What do you think about this film being made about you?
Well, I consider it an honor, of course. The attention and all is nice, but it's not as important to me as it would have been if I were younger. Before, just meeting a movie star was something. To have one playing me, I'd just say "Wow." When you're older you've seen it all, and you take more in stride.
And how do you feel about Al Pacino playing you?
You know, the guy who is playing you?
Oh yeah, him. [laughs] I saw my associate Neal Nicol's shuffling through these black-and-white photos and I was sure that one was me. I was shocked when he told me it was Al Pacino. He did such a good job. He looked more like me than I do.
In the film, it seems that many more people requested your help than actually ended up receiving it. Is that an accurate representation?
Oh yeah. I would say I only treated one out of every five or ten. I didn't keep count. But the ones I talked to were helped too. They felt better. And they were relieved of their anxiety and fear, because they knew there was a guy they could go and talk to, and he'd even do it for them. That made people feel at ease, and they went on living and died naturally. That's the value of this thing. See?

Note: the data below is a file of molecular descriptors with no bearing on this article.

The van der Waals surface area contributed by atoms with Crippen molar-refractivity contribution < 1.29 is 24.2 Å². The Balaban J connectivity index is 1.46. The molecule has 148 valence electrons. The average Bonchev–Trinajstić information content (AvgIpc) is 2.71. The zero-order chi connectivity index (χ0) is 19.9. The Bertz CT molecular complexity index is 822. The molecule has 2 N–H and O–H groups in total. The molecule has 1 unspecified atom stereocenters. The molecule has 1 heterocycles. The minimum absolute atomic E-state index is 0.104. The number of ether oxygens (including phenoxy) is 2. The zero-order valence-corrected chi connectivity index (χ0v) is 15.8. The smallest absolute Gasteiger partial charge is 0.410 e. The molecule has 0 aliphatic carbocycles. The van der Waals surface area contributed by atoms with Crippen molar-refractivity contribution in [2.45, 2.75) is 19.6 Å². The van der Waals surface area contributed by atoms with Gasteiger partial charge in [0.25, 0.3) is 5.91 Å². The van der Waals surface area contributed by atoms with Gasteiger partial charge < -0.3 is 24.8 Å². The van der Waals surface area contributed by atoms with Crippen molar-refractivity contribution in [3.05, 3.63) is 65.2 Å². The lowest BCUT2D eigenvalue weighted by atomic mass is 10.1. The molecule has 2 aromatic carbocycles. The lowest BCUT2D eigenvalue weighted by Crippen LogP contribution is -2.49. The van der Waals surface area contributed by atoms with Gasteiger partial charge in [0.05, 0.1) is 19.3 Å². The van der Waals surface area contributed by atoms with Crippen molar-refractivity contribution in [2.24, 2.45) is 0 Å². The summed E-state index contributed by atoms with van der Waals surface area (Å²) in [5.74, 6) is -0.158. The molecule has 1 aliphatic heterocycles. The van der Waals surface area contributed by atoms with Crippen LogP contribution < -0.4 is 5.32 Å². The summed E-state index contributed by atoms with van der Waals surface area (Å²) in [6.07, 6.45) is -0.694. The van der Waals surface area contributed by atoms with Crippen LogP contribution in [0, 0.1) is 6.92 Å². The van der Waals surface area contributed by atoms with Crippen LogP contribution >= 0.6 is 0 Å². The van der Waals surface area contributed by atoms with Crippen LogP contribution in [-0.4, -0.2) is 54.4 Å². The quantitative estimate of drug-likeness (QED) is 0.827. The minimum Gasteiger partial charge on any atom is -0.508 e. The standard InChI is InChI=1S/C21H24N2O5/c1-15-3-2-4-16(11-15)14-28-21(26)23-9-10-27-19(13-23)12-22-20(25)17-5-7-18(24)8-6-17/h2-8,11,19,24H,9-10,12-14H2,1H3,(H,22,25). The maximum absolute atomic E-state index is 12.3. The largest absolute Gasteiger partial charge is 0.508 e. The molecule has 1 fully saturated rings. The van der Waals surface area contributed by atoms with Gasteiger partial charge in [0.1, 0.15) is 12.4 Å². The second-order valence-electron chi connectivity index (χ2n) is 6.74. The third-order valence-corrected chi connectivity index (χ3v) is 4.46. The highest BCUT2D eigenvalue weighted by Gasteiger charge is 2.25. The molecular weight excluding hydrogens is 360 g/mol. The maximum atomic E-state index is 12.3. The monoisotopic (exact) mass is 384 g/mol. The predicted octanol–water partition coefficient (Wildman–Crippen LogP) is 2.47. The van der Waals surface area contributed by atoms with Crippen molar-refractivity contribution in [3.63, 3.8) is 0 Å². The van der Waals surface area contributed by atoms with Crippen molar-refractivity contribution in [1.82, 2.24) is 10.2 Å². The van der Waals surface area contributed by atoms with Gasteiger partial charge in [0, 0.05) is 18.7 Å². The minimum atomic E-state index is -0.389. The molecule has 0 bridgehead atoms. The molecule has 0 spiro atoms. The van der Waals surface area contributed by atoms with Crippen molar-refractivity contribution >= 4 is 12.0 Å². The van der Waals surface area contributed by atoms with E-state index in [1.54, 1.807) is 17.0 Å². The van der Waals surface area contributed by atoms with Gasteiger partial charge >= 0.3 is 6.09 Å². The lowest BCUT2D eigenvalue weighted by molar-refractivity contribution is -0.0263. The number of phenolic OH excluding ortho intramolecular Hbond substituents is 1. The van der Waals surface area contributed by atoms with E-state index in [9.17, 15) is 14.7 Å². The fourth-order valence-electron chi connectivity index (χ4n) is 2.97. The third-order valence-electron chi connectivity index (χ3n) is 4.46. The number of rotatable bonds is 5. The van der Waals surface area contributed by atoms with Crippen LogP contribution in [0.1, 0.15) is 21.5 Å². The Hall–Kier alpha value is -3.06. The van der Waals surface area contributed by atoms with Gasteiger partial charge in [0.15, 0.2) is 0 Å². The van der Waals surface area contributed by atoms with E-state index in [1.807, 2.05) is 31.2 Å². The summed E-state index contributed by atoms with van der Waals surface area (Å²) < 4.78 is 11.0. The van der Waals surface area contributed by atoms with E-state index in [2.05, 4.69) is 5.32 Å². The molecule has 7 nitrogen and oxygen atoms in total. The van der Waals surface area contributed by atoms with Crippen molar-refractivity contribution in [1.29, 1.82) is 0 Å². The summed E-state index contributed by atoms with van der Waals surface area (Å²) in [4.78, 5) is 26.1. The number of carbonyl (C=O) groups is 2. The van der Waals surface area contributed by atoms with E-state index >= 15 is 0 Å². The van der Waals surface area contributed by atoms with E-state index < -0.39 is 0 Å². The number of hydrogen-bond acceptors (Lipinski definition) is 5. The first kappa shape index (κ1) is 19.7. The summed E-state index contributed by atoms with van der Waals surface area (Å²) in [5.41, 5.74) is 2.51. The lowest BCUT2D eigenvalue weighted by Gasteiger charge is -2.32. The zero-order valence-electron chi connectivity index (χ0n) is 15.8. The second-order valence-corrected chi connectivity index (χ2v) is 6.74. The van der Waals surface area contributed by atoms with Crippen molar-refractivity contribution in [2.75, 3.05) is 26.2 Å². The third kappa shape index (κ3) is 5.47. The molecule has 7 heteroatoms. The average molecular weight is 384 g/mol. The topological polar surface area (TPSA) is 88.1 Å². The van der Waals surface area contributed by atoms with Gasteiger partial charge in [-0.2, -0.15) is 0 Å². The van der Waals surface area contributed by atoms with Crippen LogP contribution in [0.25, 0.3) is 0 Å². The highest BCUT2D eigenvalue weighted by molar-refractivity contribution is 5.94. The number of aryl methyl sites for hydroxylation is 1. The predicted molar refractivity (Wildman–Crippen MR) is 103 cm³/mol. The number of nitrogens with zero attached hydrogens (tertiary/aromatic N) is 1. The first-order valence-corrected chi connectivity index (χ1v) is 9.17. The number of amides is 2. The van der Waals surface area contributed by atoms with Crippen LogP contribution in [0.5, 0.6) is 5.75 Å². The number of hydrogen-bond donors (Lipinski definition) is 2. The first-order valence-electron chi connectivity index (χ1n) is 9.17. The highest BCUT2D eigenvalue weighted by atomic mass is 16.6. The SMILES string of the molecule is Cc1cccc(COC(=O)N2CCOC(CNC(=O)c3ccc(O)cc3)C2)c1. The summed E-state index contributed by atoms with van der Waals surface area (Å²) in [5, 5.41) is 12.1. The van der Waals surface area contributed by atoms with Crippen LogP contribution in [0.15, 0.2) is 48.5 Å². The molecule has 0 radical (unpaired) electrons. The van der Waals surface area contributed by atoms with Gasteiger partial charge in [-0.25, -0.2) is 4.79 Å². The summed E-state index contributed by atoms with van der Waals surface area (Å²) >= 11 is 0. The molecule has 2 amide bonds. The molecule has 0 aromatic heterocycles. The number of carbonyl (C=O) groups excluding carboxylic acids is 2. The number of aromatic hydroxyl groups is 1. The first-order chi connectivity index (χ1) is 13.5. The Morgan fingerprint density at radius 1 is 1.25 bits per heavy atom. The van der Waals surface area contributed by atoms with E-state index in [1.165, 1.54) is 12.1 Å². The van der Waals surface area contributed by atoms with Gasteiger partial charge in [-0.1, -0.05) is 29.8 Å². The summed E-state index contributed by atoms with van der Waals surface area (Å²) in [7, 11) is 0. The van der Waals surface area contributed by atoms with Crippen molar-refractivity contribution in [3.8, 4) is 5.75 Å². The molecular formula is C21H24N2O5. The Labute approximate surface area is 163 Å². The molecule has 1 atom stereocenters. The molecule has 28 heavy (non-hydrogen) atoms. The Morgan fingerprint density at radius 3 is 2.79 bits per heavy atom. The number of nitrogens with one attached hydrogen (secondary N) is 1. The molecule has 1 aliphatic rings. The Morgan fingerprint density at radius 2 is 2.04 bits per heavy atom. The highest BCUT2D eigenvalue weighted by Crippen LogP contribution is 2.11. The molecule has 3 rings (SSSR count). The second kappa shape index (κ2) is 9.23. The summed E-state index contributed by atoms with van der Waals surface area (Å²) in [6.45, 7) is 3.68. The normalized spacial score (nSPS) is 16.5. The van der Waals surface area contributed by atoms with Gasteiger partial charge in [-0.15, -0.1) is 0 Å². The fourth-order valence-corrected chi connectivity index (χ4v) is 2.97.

What kind of service are you providing?
It's a medical service -- not political, not legal -- medical. You don't have law or politics telling you how to do a heart transplant, do you? The American Medical Association is the problem. It opposes euthanasia, comparing it to a criminal act. They called me a criminal, publicly. And they thought I should be harshly punished. They're the problem. I was fighting big money -- fighting a pharmaceutical industry that made billions on people who are dying. I was fighting a legal structure, governments, legislatures, all with billions and billions of dollars to protect. No wonder they want it kept illegal. See? They don't care about human suffering.